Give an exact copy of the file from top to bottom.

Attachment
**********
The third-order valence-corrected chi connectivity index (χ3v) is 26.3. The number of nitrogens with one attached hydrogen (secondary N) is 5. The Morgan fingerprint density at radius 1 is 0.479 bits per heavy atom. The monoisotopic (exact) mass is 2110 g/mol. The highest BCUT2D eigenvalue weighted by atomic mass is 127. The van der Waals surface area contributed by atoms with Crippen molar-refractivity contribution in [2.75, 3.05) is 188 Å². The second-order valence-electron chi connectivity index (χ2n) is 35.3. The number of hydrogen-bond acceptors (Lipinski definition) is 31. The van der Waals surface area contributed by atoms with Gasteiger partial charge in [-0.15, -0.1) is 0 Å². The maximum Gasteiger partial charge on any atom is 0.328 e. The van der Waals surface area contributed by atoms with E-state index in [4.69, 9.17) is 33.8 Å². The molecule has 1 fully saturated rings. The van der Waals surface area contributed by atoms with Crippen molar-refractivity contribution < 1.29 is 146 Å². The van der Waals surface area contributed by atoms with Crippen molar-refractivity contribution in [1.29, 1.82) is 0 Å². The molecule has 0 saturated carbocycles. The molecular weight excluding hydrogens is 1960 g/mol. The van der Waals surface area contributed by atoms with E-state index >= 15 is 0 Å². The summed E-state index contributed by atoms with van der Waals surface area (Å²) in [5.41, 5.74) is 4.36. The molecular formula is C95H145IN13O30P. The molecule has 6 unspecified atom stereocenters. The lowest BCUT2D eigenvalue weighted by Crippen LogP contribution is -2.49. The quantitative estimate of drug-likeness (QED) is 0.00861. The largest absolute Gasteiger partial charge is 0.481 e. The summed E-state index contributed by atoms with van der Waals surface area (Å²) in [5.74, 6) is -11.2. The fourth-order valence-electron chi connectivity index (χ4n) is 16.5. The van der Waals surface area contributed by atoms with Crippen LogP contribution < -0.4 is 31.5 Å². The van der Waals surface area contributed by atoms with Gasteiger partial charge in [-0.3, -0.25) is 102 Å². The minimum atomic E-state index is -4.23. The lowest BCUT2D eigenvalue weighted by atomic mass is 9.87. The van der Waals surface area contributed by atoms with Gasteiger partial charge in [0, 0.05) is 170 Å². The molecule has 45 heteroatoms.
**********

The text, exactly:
The third-order valence-corrected chi connectivity index (χ3v) is 26.3. The number of nitrogens with one attached hydrogen (secondary N) is 5. The Morgan fingerprint density at radius 1 is 0.479 bits per heavy atom. The monoisotopic (exact) mass is 2110 g/mol. The highest BCUT2D eigenvalue weighted by atomic mass is 127. The van der Waals surface area contributed by atoms with Crippen molar-refractivity contribution in [2.75, 3.05) is 188 Å². The second-order valence-electron chi connectivity index (χ2n) is 35.3. The number of hydrogen-bond acceptors (Lipinski definition) is 31. The van der Waals surface area contributed by atoms with Gasteiger partial charge in [-0.15, -0.1) is 0 Å². The maximum Gasteiger partial charge on any atom is 0.328 e. The van der Waals surface area contributed by atoms with E-state index in [4.69, 9.17) is 33.8 Å². The molecule has 1 fully saturated rings. The van der Waals surface area contributed by atoms with Crippen molar-refractivity contribution < 1.29 is 146 Å². The van der Waals surface area contributed by atoms with Crippen molar-refractivity contribution in [1.29, 1.82) is 0 Å². The molecule has 0 saturated carbocycles. The molecular weight excluding hydrogens is 1960 g/mol. The van der Waals surface area contributed by atoms with E-state index >= 15 is 0 Å². The summed E-state index contributed by atoms with van der Waals surface area (Å²) in [5.41, 5.74) is 4.36. The molecular formula is C95H145IN13O30P. The molecule has 6 unspecified atom stereocenters. The lowest BCUT2D eigenvalue weighted by Crippen LogP contribution is -2.49. The quantitative estimate of drug-likeness (QED) is 0.00861. The largest absolute Gasteiger partial charge is 0.481 e. The summed E-state index contributed by atoms with van der Waals surface area (Å²) in [5.74, 6) is -11.2. The fourth-order valence-electron chi connectivity index (χ4n) is 16.5. The van der Waals surface area contributed by atoms with Crippen LogP contribution < -0.4 is 31.5 Å². The van der Waals surface area contributed by atoms with Gasteiger partial charge in [-0.3, -0.25) is 102 Å². The minimum atomic E-state index is -4.23. The lowest BCUT2D eigenvalue weighted by atomic mass is 9.87. The van der Waals surface area contributed by atoms with Gasteiger partial charge in [0, 0.05) is 170 Å². The molecule has 45 heteroatoms.